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At first I thought this unit used an ordinary 6W T5 UVC germicidal tube. But it appears to be different from normal tubes, which probably prevents refitting with a commonly available one. That's a shame as I saw these modules being sold for around £55 compared to the equivalent standard germicidal 6W T5 lamp being between £5 and £10.
Interesting construction though, and a neat way of making it easy for users to replace the germicidal tube in seconds without technical knowledge.
When handling UVC tubes, it's important to clean them afterwards with a suitable cleaning alcohol, as the natural skin oils may affect the output of UVC energy in that area.
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This is the uvc module out of a water filter and it was sent by robert who gets a routine replacement for his bench, top his countertop water filter. And if you look at the instructions for these, it's a stretch - water filter, otherwise re-badged as a virgin pure. Where you can sign up to a subscription service and they'll, send you a new tube every year for water clarification, but it's a modular system that this is actually points up the way and you lift the lid in the unit, and you can just grip this. You can pull it out and then you can pop the new tube in turn it until it clicks down and that's you installed.

A new germicidal lamp makes it very easy, but when i was looking at this thinking that looks very much like a standard. Six watt. T5 lamp there and it's an interesting construction. I kind of thought that maybe because this bulky base here that they might have a little electronic ballast in it, because that would be great.

It means that you'd replace all the electronics and the lamp. At the same time, however, this spit at the end i've had this open. Incidentally, this is a take two because i discovered something very interesting. After i'd made the video when i was saying yeah, you could change a tube in this yourself.

I don't think you can. I shall explain why, in a moment, let me see if i can get this out without causing terrible things to happen to fingers. So this minute comes out is pretty much empty. I was kind of hoping it was going to have the electronics ballast in it because that would have just been superb for replacing that one.

But if you pull the end off - and this is not used to get off in the first place - because it's all glued in it - reveals these wires, these little push-on terminals that are uh have wires wrapped around them. So, for instance, this little wire at the top i've already burst, one of them, that's a a little peril of a i'll just cut that because it doesn't really matter anyway now. But it's got these little push-on and these two wires that none up to the end of the tube for the heater are just basically twisted around them, and then this is glued on with some resin. At the other end, this tube pulls out quite a tight fit to reveal the circuit board.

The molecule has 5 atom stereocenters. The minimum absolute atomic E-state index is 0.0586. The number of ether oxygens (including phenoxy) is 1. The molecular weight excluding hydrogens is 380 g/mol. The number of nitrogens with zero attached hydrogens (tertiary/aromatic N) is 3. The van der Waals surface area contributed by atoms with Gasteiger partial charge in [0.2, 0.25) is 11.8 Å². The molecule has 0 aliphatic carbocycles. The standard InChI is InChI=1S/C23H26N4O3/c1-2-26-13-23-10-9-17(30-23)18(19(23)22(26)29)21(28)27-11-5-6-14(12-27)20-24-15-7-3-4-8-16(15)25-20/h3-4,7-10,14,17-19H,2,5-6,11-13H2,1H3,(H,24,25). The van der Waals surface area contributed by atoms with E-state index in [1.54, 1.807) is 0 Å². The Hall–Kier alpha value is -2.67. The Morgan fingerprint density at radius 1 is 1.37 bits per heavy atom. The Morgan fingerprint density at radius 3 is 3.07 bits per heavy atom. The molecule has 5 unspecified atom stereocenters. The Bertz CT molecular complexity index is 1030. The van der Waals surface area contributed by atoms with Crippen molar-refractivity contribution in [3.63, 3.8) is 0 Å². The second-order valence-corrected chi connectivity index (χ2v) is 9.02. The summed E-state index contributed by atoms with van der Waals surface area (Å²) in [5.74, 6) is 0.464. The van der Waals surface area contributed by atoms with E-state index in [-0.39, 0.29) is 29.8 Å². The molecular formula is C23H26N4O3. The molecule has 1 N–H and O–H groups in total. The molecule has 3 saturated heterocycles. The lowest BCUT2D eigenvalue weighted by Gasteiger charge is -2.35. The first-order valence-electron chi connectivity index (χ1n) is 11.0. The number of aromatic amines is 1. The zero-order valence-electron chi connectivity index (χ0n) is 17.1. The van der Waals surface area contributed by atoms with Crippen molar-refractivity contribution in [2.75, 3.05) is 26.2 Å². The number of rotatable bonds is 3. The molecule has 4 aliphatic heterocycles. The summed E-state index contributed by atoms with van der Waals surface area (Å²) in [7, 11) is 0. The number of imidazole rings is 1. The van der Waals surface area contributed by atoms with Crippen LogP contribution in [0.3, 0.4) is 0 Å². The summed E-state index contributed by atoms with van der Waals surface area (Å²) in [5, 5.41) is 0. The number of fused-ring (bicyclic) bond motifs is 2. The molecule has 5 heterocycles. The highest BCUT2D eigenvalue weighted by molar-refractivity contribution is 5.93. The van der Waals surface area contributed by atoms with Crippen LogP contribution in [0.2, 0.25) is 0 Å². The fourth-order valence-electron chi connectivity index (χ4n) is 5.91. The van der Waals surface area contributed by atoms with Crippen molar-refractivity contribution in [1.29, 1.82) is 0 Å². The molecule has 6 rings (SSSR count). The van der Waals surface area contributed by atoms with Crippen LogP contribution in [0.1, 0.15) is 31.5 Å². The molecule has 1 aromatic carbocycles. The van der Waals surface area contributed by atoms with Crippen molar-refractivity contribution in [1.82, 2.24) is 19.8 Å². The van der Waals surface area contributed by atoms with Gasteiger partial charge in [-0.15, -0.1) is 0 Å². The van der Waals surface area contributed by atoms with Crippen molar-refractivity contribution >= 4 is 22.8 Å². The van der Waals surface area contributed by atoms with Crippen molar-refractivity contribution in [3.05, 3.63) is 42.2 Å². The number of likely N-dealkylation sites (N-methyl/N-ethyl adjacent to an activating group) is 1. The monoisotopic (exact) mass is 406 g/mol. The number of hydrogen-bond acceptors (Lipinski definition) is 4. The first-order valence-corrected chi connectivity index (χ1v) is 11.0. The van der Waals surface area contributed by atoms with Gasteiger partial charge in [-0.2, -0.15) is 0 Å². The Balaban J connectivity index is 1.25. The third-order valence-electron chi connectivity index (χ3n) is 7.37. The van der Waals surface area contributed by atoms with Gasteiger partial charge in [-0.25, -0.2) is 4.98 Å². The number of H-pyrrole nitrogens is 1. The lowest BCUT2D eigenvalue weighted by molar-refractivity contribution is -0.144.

I can pop this out now. Has these two very long kind of split finish type things i'll zoom down this a little bit? It's these two long split, pin type contacts that make connection with the end of the tube it basically slots in like that and uh. If you look down the end of that, it's got a sort of molded in guides for that for separation, and it's got six pins around it. The reason it's got six pins is you get two to the heater at this end, two to the other end, but you've also got a pair that are just linked together.

I think that's a safety circuit and also to indicate to the machine that someone's pulled that out and it can say no water, no uvc lamp in use um. So i thought: well, that's! Okay! It's just a standard six watt, germicidal lamp. You can pick these up for five pounds as opposed to 55 pounds for the module that i saw on ebay, but it turns out that no you could have got the if that had been a normal tube. You could have got the standard one for five pounds.

You could have gone for the branded hose lock, germicidal lamp uvc lamp for um about eight to ten pounds, but you'd have got a prominent lamp. Uh things worth mentioning mentioning about this. This is a special glass that passes uvc light. The uvc light is mostly unnatural.

On earth, it's blocked by the ozone layer, but you, if you part the reason they have this interlock system, is to stop people ever exposing themselves this, because this will cause eye damage that will cause skin burns. It is a germicidal, that's the whole function of it is, it kills living stuff and that's what it does when you you, this probably goes in a quartz sleeve with water passing down the outside, or it's probably a water tank inside maybe, but it allows the uv Seat to pass through and it kills all the bugs in the water. However, i took this tube out, so tantalizingly identical, but not really - and i got the meter and just thought you know just just try this out i'll check the resistance of the heaters just to see if it is a standard tube. So here is a standard tube and the resistance of the heaters is round about, say, 12 to 13 ohms.

This tube is not standard. If i put the meter across the ends of these, it displays. If i can keep the probes on it's only about two or three ohms uh, which means it's a non-standard tube, the heaters are lower voltage, i'm not sure would happen. It might damage the unit if you put a standard tubing which may be their intent um.